Comfrey - Controversy, controversy! Yeah, it can cause cancer. Yeah, it can aid healing. We find that when something has a cellular regenerative effect, it also has potential carcinogenic and mutanogenic effects, because when you stimulate the body to reproduce cells at a rapid rate, errors in DNA replication are more common. So if it WORKS, it DOES have a natural, and reasonably provable side effect. Just the cost of having it do the job. NOT recommended for inclusion in products that are used repeatedly in the same place on the body. Not recommended for use as a recreational tea. If you take those warnings, it IS useful for occasional emergency or first aid use. Most often used as a healing salve - do NOT apply this when dirt or infection may be present in a wound, use Calendula instead until the wound is clean - Comfrey may cause the wound to heal over with debris or infection sealed in. It DOES work internally as well as externally though, and people who have high cancer risks should absolutely avoid use of this tea for healing. There are other healing options which are supportive of healing, rather than regenerative, which are more appropriate. This herb also constricts skin, so you do NOT want to use it to try to treat new stretch marks... Trust me... Misery does not BEGIN to define the discomfort it causes on a pregnant belly!
Cranberry - Excellent for kidneys. Someone out there is circulating a rumor that cranberry is not helpful for kidney function. Ignore them, it is actually very effective for kidney and bladder infections. Yes. I've used it. Yes, it stopped the infection. Yes, I lived through it. I have family members who use this also, under direction from a nephrologist. Blueberry and lingonberry are effective alternatives.
Garlic - Antibiotic in function, though rumored to be anti-viral (many are both, but stronger on one form of microbes than another). This is also a blood thinner, and this is where I've found it to be most useful, and where I need to be cautious. You don't want to be crunching the toast with baked garlic spread on it if you are having bleeding issues. Can be useful for treating blood clots or phlebitis, but has a rebound effect if you use it too long, so should only be used for short term situations. (For the record, I DID go to the doctor, but the ER was an hour away, and driving there resolved the clot, but did not resolve the problem that caused it, so I used garlic for the next few years at the first sign of vein pain to stay OUT of the ER, and it worked marvelously.) Should not be used for more than a few days in a row, though if you regularly consume large amounts of garlic your body does adjust to the higher amounts.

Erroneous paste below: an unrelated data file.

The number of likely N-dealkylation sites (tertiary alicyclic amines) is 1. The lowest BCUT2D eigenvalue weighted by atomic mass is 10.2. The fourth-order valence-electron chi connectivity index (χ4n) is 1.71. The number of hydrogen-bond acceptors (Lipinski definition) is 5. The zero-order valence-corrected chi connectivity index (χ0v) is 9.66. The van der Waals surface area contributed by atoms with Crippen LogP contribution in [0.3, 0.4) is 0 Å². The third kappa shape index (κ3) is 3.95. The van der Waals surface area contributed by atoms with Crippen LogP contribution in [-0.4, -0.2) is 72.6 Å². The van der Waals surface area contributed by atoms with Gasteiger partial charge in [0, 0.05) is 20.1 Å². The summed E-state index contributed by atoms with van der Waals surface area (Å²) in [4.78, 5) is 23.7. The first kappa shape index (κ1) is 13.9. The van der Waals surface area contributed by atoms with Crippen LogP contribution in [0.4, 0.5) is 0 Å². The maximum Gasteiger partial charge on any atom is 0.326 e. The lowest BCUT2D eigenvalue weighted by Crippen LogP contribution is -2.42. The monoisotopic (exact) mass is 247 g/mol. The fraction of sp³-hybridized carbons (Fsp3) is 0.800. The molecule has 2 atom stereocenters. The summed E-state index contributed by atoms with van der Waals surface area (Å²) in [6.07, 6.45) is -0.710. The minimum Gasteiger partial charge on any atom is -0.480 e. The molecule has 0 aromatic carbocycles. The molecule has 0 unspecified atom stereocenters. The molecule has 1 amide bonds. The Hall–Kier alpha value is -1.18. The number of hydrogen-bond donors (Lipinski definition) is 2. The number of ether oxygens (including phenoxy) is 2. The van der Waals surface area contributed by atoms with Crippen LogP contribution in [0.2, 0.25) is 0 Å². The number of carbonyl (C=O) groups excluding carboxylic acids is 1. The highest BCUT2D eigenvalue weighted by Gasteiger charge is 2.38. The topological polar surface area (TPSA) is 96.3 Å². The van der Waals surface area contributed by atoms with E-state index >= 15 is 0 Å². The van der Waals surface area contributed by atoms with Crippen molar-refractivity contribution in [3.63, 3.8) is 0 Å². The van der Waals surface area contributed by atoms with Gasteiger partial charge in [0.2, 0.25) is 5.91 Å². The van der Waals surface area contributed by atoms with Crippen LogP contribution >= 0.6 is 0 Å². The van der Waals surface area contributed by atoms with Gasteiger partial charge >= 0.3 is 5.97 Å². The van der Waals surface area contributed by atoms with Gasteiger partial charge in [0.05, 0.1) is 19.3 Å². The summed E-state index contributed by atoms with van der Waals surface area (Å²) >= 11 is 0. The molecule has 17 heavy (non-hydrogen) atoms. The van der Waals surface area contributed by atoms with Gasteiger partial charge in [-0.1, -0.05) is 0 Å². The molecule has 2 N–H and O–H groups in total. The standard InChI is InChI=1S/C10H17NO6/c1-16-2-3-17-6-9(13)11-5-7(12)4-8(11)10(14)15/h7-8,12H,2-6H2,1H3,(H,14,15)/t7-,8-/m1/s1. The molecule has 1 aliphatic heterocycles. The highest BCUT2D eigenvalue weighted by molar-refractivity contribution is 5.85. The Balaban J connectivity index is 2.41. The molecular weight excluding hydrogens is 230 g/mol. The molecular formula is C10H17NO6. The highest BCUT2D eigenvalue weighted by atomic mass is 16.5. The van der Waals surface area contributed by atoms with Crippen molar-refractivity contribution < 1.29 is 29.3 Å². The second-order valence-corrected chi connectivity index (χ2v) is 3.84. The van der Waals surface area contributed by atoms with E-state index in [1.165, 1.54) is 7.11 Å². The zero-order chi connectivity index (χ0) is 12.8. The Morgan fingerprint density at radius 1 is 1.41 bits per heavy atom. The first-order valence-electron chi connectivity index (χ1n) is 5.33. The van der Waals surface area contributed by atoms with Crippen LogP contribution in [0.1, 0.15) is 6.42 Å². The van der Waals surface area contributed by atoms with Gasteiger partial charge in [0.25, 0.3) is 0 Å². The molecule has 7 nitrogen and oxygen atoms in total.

Dill Weed - Useful for clotting disorders - only where too much clotting is a problem. Can be taken regularly as a preventive, and while I can't prove it worked, it did seem to help. Fennel leaf will also help with this in a similar manner.
Elderberry - Popular anti-viral, but also antibiotic. Leaf is most effective. Not good to take this on a daily basis, it is like most anti-microbials, either the microbes get resistant, or it depletes your body of the good microbes. Best if taken with either Passion Flower or Burdock. Some people do have a reaction to this (I had random itching), but it will either diminish or get worse with the second or third dose, and you'll know if you can overcome the reaction, or if you should not use it.
Ginger - Reputed to settle an upset stomach or morning sickness, and ginger snap cookies, or candied ginger were sometimes used in that capacity historically. I can attest that for many people though, it can give you a glorious case of heartburn! There's a reason for the conflicting results. RAW ginger is a different thing than COOKED ginger. Raw ginger is more potent and will cause more burning sensation. Cooked ginger is gentled down. So if you are using ginger for digestive issues, use COOKED ginger, either in your meals, or in a small cookie or candied form. Ginger syrup is also a very useful choice for treating digestive issues. Ginger has antibiotic and antiviral effects as well, which DOES work right in the stomach, so if you have contracted a stomach virus, or have encountered a case of food poisoning, it is a great choice to treat the symptoms and the cause with a single herb. I've used it for this purpose, and it is effective for me.
Chanca Piedra - This has been shown in studies to help dissolve kidney stones, but should NOT be used on a daily basis. It is spectacularly foul tasting also.
Coffee Berry Extract - Metabolic compensator, similar to ginseng, BUT.... Coffee beverages, brewed hot, tend to concentrate some components, and lose others, so it is NOT the same! Green Coffee Berry is also whole herb, and contains many things that are not helpful for health, so when we say Coffee Berry Extract, we mean just that - Extract. The immune depressive effects of coffee are well documented, and totally unhelpful for healing the body since it is so addictive that it is difficult to use it properly even if you DID need immunosuppressive properties! Extract is recommended, since it has much of the caffeine and tannins removed, but still retains the elements needed for medicinal use. This should not be taken on a daily basis, but for me, I have needed it less and less as time goes on, it seems to compensate, and heal, both.
Green Tea Extract - Exactly the same as Coffee Berry, but may have benefits for kidney health if used with moderation. Heals as it compensates, so long term, need for it may taper off. NOTE: Green Tea, and Green Tea Extract are NOT the same thing, and they do NOT have the same benefits! Green tea contains elements that are drawn off of green tea leaves, and Green Tea Extract is what is LEFT OVER after this process is completed. Many of the harmful elements are drawn off, and concentrated in the tea. What is left behind is what you want for metabolic healing, or for kidney healing, and when the extract is used, VERY LITTLE is needed (typically 1 capsule a day for a few days, rarely 2 capsules followed by one capsule a day for a few days at a time). Some studies show that green tea does have healing effects for kidneys, but the caffeine and tannins have reciprocal harmful effects, and if you have kidney problems, the LAST thing you need is the immune depressive effects of the caffeine!